As I tried to explain earlier but my post didn't happen.  In C++ you either personally manage types, including arrays of classes or you use supplementary structures, such as those provided by the STL or the C4D SDK to maintain integrity in the expected types.  If you construct your support around arrayed class instances, you must consider how your access them specifically.  Niklas describes a couple of ways to achieve this.

    From a historical perspective, C++ is an extension of C which had no such structures beyond declared arrays.  In order to access a class instance in an expected array of such, one would either use array notation (

    myarray[i][j].member
    

    , id est) or use pointers to pointers to access individual class instance memory addresses within the class array memory block.



  • On 27/10/2013 at 20:55, xxxxxxxx wrote:

    Hi Niklas and Robert, thanks for following up above.

    Niklas - just to clarify a few things:

    - all the indices are valid in the std::vector I've made - I'm fairly confident those are okie-dokey. The indicies numbers are currently being printed and look like they're withing the vector size limits etc. Also, the class object is able to take an argument, this is deliberate. The class is a custom spline/graph math object. So putting in a X value into the braces (e.g. 22.3), asks the object to calculate and return what the Y equivalent value is at X point (i.e. 22.3). Everything has worked to date on an instance of the object (the math etc is all working, I can return a Y value as well as safely calculate values outside the bounds of the start and end points etc), but just can't get the same thing happening when wanting to use a pointer. The pointer itself is deleted in the deconstructor of the class where the pointer begins at class-level. From what I can see, it's always either NULL or valid (I say valid loosely because the valid side isn't entirely working yet..!) as various if statements 'should' be taking care of it's status.
    - Re: the confusing naming - yeah, sorry about that. I'll try be a bit more friendly with that in future. I've grown to work with my own style of coding, which I appreciate is not always standard c++ or easy for others to see or work with. I'll try remember to work on that one when making future posts!

    Robert: I feel quite comfortable with the std:: library bits and pieces, and to date have used them often. I probably feel more comfortable with them than I do many c4d things. That's not to downput c4d's options, it's just how I've grown into the coding to-date. With regards to stl operations, I adapt to the requirements at the time, so feel I'm flexible in my approach towards these - which I think helps keep the option open to doing something ordinary stl functions may not cover. I think what you mention about accessing the array notation might possibly be what I'm missing/not utilising in my code correctly. Maybe instead of this (if I understand you right) :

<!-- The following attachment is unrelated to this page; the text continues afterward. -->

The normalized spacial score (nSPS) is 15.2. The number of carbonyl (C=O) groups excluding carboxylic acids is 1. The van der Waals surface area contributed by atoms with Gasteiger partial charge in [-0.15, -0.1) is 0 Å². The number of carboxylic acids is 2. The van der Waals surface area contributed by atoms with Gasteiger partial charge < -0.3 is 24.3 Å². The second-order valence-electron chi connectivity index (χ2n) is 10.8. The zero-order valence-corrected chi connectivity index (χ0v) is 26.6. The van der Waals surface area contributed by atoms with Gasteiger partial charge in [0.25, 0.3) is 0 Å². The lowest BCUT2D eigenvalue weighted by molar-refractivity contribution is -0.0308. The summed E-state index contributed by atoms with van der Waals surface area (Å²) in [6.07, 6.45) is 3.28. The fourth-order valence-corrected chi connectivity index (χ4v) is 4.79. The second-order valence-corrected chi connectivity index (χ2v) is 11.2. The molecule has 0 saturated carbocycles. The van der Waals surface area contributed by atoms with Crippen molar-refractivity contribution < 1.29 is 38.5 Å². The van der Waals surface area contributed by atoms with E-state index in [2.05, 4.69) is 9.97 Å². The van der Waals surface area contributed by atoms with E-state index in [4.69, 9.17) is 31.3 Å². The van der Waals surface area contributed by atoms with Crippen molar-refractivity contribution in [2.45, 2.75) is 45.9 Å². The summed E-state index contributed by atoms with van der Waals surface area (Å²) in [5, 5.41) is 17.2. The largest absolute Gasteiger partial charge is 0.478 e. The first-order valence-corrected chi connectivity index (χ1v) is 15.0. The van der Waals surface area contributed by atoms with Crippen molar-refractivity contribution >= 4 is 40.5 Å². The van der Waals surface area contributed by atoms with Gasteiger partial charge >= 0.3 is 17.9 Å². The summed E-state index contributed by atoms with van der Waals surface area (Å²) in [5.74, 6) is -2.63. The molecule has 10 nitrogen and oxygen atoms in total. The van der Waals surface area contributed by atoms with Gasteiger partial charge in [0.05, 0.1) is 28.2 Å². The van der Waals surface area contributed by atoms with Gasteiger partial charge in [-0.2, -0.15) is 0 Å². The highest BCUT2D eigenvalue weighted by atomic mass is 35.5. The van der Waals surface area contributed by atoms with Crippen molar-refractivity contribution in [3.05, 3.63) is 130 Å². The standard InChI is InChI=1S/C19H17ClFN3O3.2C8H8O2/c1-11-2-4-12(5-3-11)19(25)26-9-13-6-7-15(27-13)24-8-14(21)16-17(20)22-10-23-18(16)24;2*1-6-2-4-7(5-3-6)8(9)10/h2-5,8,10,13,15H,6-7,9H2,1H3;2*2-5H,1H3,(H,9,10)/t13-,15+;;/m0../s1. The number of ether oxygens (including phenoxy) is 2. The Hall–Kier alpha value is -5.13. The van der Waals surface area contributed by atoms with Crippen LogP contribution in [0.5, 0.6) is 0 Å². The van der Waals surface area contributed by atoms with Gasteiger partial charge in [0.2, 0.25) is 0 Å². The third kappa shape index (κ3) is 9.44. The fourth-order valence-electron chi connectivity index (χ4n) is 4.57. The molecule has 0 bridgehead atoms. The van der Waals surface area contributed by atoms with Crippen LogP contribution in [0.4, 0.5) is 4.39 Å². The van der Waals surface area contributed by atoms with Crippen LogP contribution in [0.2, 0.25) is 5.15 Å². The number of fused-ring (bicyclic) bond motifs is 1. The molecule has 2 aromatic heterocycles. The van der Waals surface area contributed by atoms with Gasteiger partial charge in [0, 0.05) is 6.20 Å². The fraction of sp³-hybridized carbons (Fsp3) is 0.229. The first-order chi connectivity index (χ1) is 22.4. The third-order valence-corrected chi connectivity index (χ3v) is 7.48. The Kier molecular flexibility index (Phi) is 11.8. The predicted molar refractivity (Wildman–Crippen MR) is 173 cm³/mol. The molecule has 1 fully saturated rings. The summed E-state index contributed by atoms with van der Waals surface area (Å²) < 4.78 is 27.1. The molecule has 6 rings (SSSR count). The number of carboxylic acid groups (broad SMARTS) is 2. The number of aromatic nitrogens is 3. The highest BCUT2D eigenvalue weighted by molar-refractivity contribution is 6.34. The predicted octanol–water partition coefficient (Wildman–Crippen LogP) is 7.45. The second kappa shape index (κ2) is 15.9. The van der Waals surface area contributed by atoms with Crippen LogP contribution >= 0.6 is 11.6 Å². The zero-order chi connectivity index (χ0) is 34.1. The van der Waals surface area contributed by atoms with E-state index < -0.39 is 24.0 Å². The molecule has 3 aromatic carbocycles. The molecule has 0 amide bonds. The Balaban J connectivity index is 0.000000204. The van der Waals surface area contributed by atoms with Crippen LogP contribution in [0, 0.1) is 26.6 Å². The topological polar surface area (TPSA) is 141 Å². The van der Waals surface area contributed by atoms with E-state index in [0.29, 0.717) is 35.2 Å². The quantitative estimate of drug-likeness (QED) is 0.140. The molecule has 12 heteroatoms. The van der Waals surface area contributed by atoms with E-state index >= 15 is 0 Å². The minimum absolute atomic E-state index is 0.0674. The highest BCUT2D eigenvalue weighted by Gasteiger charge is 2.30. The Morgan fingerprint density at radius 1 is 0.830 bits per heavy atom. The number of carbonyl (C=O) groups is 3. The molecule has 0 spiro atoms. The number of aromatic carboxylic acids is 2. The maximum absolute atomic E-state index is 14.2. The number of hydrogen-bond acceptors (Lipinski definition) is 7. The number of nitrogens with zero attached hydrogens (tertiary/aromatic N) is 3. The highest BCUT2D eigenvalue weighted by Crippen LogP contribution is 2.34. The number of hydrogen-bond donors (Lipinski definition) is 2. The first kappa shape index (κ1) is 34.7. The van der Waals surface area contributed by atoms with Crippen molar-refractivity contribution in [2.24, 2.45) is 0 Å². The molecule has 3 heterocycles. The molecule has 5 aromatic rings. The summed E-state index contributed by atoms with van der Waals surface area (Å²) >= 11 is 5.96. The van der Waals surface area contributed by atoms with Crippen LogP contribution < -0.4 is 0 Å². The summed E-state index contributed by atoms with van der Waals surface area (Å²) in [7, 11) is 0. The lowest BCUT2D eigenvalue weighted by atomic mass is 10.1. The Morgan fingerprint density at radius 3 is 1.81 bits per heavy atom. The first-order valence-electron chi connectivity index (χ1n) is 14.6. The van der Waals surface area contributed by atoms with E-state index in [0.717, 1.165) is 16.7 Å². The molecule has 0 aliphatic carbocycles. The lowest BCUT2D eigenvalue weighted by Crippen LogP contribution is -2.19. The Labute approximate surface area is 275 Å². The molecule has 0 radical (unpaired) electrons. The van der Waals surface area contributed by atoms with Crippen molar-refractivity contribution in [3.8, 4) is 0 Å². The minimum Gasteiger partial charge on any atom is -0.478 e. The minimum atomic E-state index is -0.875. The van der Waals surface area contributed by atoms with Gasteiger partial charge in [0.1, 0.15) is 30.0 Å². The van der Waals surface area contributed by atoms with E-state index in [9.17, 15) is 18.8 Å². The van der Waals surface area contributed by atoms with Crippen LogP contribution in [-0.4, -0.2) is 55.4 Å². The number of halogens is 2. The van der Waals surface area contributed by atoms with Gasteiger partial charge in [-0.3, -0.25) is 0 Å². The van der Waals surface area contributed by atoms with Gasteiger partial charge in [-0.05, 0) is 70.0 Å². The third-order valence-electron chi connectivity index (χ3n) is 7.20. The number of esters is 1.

CUSTOMCLASS *MyClassPointer = &MyVector;[1][2];   
    

    I need something like this:

      
    CUSTOMCLASS *MyClassPointer = &MyVector;[1][2].assign(); // .assign just example   
    

    So I might dig into that some more. In it's present form, the code stops compiling when I use the following with a pointer "Real value = MyCustomClassPointer(22.3);" whereas that compiles and works fine when the pointer is instead an instance.

    I must go, wind is picking up and I haven't had a sail for a few days!! Thanks again,

    WP.

    p.s. sorry for the long worded post too, I can't help myself sometimes



  • On 28/10/2013 at 03:16, xxxxxxxx wrote:

    OK, I've found a workaround which involves accessing the vectors through another pointer. Makes the code a little messier to work with, but it's doing it's thing for now.

    Will still look into the pointer at some stage and report back if I come up with something that works.

    WP.



  • On 28/10/2013 at 07:49, xxxxxxxx wrote:

    A pointer is a completely different datatype. It doesn't now about the () operator of your the class
    object it points to. You can either invoke the operator directly or dereference the pointer.

    > CUSTOMCLASS * ptr = ...;
    >
    > Real value = (*ptr)(42.5);
    >
    > // or
    >
    > Real value = ptr->operator () (42.5);

    Best,
    -Niklas



  • On 28/10/2013 at 17:50, xxxxxxxx wrote:

    Ah, I was trying to use the ->operator() when validating the pointer, like:

      
    CUSTOMCLASS mypointer = MyVector[1][2].operator()..... // etc   
    

    No wonder I couldn't get that to do anything, I was using it in the wrong place! Thanks Niklas, the pointer is working now and compiling (and not crashing c4d either - which I can be good at).

    So, I'll go back to using the original pointer I wanted to use in the first place now!

    Thanks,

    WP.